The rest of the dial aims to evoke the head of the bull. On the bottom section, there are two apertures shaped like nostrils set into a nose-like segment of the dial. These nostrils show you the day of the week, indicated by two discs underneath the dial. This is a change from previous Wristmon models, such as the Mouse King dedicated to the Chinese year of the rat, where you would normally find a mouth-shaped moon phase indication. The days of the week discs are a combination of bronze and silver. All components are finished using traditional watchmaking techniques.

Underneath all of this, there’s the calibre K08-1, which is a Vaucher VMF 3002 automatic movement with an in-house developed module on top. The module uses 67 components in total and is designed and constructed in Chaykin’s atelier. The movement runs at a frequency of 28,800vph (or 4Hz) and has 50 hours of power reserve. The Vaucher base movement is upgraded with a new rotor, again featuring a Labyrinth decoration, the Minotaur name and the Konstantin Chaykin logo. A titanium caseback covers the movement to prevent any staining on the wrist as the bronze gathers patina over time. Similar to the Mouse King, the water-resistance is rated at 30 metres.

The Konstantin Chaykin Minotaur Special Edition comes on a cognac leather strap with a vintage finish. It is limited to eight pieces and costs EUR 18,500. To me, this watch is a perfectly good reminder that every now and then, we should take a break from seriousness and keep in mind that watches are meant to be enjoyed. So why not wear one that looks back at you every time you look at it?

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7 responses

  1. I really love Konstantin Chaykin’s watches. I really liked the original Joker version and all the other versions of this watch. I think this is my favorite version. I agree watches should be fun and interesting and this ticks all the boxes. If I could afford it I would snap it up.

  2. I’m in a bad mood today (some big UK retailer [not an AP AD] I’ve bought many new pieces from over the years is trying to screw me on a RO they agreed a price to buy from me where I’d already given generous consideration to their margins, as they’re now trying to drop it lower with every possible excuse they can find, including mentioning the market value of a 2016 15400ST, when mine’s a 2020 15500ST – Frank, would love to write about the experience) so I *feel* like giving my honest opinion of this…watch.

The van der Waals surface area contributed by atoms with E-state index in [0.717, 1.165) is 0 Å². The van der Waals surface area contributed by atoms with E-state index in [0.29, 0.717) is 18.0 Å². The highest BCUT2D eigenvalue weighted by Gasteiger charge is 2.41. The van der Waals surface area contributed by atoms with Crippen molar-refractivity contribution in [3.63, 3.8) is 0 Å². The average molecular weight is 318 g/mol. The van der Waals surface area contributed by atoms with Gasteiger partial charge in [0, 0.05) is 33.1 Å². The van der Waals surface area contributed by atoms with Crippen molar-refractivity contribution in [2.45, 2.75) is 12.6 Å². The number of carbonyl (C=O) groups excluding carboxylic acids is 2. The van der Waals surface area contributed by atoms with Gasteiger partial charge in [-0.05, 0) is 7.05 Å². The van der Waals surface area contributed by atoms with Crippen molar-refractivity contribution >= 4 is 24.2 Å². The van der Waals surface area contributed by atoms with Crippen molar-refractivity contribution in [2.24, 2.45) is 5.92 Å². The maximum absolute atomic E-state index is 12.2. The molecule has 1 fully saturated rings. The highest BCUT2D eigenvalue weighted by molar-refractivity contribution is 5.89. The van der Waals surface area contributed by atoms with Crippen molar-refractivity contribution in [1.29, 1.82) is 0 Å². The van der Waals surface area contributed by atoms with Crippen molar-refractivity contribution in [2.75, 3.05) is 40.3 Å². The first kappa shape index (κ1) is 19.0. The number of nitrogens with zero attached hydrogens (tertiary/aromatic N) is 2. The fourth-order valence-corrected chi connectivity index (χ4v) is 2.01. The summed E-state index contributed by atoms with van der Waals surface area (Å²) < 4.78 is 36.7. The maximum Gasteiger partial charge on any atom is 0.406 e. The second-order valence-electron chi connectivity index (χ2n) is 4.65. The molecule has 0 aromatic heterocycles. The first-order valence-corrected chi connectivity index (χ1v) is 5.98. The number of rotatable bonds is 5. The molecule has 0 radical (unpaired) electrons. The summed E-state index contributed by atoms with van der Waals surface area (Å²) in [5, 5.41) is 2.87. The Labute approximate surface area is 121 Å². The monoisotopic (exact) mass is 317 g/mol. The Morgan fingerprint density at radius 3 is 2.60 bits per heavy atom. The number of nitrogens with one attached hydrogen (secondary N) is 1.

But I won’t.

  3. @Gav, Please do ! You like so, so many, heap praise on this commercial industry that is so romanticized it should be illegal ! So if you have an other side of the coin moment, you have to share it, and in detail !

  4. @Ray

    Have I been that bad? Just trying to be nice, but could’ve sworn I’ve had my more critical moments.

    I’ll share it, in detail (facts), when I’m ready. It’s one of those cases where it’s difficult to know where the ignorance ends and the attempt at fleecing starts. It’s not over yet.

  5. Unfortunately for the consumer the point of the vast majority of companies it to make money , not cars, Watches etc the product itself is incidendal hence the incredible price inflation in desirable brands.

  6. Oh I get that, I understand the luxury retail business and its margins by this point, but this was showing the signs of base opportunism with my watch hostage, by a company I thought I could trust. I really hope I don’t have to name them, see what happens.

  7. It ended really well, sorry Ray.

    Was definitely a lack of knowledge rather than anything else, but boy did I get angry.

    *sigh* I’m tired now.